Gotta believe there’s still SOME lefty mashing left in that bat somewhere.

S Brooks

You would think, but I’ve been looking around and haven’t found anyone I would definitely rate above Gaby. One wonders whether Evan Gattis could learn the position, and what it would take to get Atlanta to part with him. He has no future in the OF or behind the plate, and Freeman is locked in at 1B.


Yep. And I’d guess it will take more than a comp round draft pick to get a guy like Gattis or Scott Van Slyke.

Gaby’s acquisition was really a perfect fit, since like him or not, there really aren’t any RH platoon bats that are better at what he does. At this point, though, I think you have to look at his arb cost, lack of versatility, and cost of acquiring a replacement and decide if a 1B platoon is really worth it.


I personally think I’d lean toward putting money into Russ, then pitching and more pitching before worrying too much about first base. It just isn’t that important.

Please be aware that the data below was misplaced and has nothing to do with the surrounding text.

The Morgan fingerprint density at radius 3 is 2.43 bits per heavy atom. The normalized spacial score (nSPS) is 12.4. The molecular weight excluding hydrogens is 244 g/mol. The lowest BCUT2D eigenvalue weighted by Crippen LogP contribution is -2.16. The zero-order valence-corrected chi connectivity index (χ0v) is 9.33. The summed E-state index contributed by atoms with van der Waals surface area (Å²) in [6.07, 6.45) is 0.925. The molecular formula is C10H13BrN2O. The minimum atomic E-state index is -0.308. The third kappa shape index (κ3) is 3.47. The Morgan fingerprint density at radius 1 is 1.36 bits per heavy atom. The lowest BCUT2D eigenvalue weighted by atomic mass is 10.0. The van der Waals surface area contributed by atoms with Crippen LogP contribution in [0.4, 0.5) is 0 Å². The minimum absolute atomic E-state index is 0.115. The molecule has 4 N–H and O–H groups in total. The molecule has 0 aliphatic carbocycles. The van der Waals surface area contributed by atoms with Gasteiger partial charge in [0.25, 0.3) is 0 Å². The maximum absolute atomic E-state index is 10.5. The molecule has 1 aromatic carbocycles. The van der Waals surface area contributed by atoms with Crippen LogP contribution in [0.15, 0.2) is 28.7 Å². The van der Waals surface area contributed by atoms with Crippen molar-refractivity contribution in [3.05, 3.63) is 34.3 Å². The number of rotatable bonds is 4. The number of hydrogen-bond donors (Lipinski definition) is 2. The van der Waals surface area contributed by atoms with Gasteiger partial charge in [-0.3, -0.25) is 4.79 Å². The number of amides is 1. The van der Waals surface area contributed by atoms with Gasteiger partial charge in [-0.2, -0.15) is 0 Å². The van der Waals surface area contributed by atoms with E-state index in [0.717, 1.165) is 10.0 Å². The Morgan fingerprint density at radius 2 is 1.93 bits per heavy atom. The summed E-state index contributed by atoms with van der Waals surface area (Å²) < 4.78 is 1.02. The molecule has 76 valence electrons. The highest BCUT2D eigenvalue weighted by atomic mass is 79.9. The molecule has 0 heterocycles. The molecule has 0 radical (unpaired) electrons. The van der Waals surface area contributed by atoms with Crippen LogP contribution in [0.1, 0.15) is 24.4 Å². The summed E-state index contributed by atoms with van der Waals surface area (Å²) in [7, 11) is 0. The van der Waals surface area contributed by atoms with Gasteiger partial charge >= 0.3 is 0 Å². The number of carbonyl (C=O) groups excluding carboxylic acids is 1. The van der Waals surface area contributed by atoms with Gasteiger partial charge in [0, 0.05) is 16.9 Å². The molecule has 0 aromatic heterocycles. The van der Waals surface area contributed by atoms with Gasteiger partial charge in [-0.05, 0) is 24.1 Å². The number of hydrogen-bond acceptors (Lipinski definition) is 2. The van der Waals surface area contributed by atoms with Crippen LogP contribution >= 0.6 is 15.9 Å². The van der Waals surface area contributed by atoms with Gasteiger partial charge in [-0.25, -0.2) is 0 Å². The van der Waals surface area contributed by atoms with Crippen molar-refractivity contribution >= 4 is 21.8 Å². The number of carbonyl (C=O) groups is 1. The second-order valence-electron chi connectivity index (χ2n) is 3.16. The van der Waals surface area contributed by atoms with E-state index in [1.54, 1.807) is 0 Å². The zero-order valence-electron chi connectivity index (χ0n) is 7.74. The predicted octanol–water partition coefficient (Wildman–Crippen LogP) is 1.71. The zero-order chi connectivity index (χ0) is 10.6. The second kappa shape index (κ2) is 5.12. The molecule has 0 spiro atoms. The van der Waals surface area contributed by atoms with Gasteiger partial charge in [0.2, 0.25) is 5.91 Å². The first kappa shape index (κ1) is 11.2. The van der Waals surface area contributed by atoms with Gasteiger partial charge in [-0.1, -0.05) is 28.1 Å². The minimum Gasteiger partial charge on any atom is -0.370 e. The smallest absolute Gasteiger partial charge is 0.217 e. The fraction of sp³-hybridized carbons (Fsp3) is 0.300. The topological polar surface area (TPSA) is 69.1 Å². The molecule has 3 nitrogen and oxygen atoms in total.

Let Alvarez, Davis, and Lambo fight it out. I would prefer to trade Davis and keep lambo as a bench bat and have a utility fielder who can play first in addition to outfield or another infield spot who can hit lefties

Pie Rat

They key to avoiding paying one player more than 18% is to pay the others players more. I say that in jest. That is why picking a percent and saying you can’t go above that number because a study said it doesn’t pay off. To show why that doesn’t make sense: In the case of the Dodgers they could pay one player 43 million a year and still be ok in the study that was done.


“He’s projected to receive $15 M per year at the least…”

Not to nitpick, but is anyone saying this OUTSIDE of Pittsburgh? $15m/yr as a starting point?

And FWIW, Buster Olney wrote in September that other executives question Liriano’s injury history and lack of innings to the point that a QO may be risky.



I do not think the QO would be risky for Liriano, because it does not matter what other executives think. It only matters what Liriano thinks and if he thinks he can get a long-term deal he will reject the QO. If he rejects the QO and does not get a good offer we can resign him, either for 1-year or multiple years at a reduced cost. If he accepts the QO, thats OK too…we would have the money in the short-term (1-year) so that would not kill us.